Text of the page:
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High levels of food safety in the processed meat industry are essential to maintain consumer confidence in meat products.

Recent outbreaks of food-borne illnesses caused by enterohemorrhagic Escherichia coli (EHEC) and Salmonella kedougou in cured sausages in Norway further highlights the need to enhance the safety of processed meat products. As such, Norwegian food research institute, Nofima Mat is using bacterial enumeration technology, including the Whitley Automated Spiral Plater (WASP, Don Whitley Scientific) system, to examine and optimise methods by which EHEC bacteria can be eliminated from cured sausages, without compromising on the taste and quality of the finished product.

A particularly dangerous and pathogenic strain of E. coli, EHEC has been previously been associated with food-borne outbreaks traced to undercooked hamburgers, unpasteurised apple juice or cider, salad, salami, cured sausages and unpasteurised milk. Most outbreaks are caused by contaminated raw materials; however, outbreaks can also be caused by cross-contamination during processing. The risk of outbreaks from products contaminated with EHEC is high, since as few as 10-100 bacteria can be sufficient to cause illness. The EHEC bacteria produce toxins that can damage the lining of the intestine and cause anaemia and stomach cramps. Moreover, they can lead to serious complications including haemolytic uraemic syndrome (HUS), which can cause kidney failure. As such, EHEC outbreaks can have severe consequences for the people affected, as well as significant implications for healthcare services and the meat industry.

To reduce the risk of EHEC outbreaks within the cured sausage industry, Nofima Mat’s four-year project aims to provide information to the meat industry on how to produce safer Norwegian cured sausages. With potentially far-reaching safety implications for the meat industry as a whole, the team is investigating the ability of EHEC to survive both during meat processing and in the final sausage product. As such, the research team inoculates sausages with EHEC then subjects several samples from each sausage to different methods of destroying the bacteria, for example high pressure treatment.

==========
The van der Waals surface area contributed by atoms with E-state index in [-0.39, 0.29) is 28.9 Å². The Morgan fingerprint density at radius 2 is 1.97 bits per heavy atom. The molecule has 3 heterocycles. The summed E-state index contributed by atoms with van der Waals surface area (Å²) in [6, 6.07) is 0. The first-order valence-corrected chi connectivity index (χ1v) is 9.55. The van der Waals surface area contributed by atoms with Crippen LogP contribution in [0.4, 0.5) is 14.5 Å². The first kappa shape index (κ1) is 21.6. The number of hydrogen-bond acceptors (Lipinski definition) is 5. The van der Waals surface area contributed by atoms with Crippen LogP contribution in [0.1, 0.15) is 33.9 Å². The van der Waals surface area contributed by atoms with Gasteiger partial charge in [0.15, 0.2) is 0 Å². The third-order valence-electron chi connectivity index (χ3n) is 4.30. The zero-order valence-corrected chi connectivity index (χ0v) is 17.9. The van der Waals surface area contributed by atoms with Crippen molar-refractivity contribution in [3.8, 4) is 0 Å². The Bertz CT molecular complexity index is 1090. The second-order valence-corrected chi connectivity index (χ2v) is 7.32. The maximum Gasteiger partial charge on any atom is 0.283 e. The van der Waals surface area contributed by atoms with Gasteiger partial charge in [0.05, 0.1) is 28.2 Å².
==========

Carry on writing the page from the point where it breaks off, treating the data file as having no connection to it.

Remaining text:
Bacterial enumeration technology, such as Don Whitley Scientific’s WASP system, enables the team to accurately evaluate the methods for the elimination of EHEC. Moreover, the equipment allows the precise calculation of the applied bacterial inoculation levels, as well as the levels of bacteria in the spiked sausage samples. Since even low levels of EHEC can cause illness, the processing and storage parameters being tested need to kill the bacteria, rather than just preventing it from proliferating. Moreover, the equipment and procedures that are used have to be accurate and allow for the standardisation of laboratory testing procedures.

When it comes to testing bacterial levels, it is important to select the right equipment and develop the most accurate and efficient procedures. In particular, where high bacterial loads are used or expected, serial dilutions allows the counter to visualise individual colonies. However, this can introduce a number of errors, including mistakes during dilutions and over-confluent plates which can prevent the user from counting the colonies effectively. In addition, the manual spreading and handling of bacterial plates adds considerable time, and therefore cost, onto a procedure.

Nofima Mat selected the WASP spiral plating system to eliminate the potential for sampling errors and provide automation, repeatability, flexibility and standardisation of the procedure. This system eliminates the need for sample dilutions by controlling the liquid sample deposition onto the surface of a rotating agar plate via a stylus. By reducing the amount of sample that is plated onto the agar as the stylus moves towards the edge of the plate in an Archimedes spiral, a three-fold logarithmic dilution can be achieved which is equivalent to a thousand-fold dilution. To further streamline the procedure and reduce the risk of cross-contamination, these high performance systems incorporate an automatic cleaning cycle, allowing time to remove the inoculated plate and prepare for the next sample.

The team has discovered that both process and ingredient parameters affect how safe the sausages are. Sausages with a high level of nitrite, salt and sugar develop less E. coli. In addition, the conditions under which the sausages are stored after manufacture also affect the survival of the bacteria. With this in mind, it is important that sensitive and reliable equipment continues to be used to test how the different parameters can be optimised to increase the safety of the product.

With the food safety of paramount importance to human health, the accuracy afforded by bacterial enumeration systems provides a valuable tool to improve testing procedures and safety within the wider food industry. Establishing the key parameters to eliminate the EHEC bacteria in cured sausages will, when implemented correctly, help to further ensure the safety of Norwegian consumers. Moreover, applying the bacterial enumeration procedures and the lessons learnt from the production of safer cured meat products to other food industries will help reduce the risk of food-borne illnesses as well as enhancing consumer confidence.


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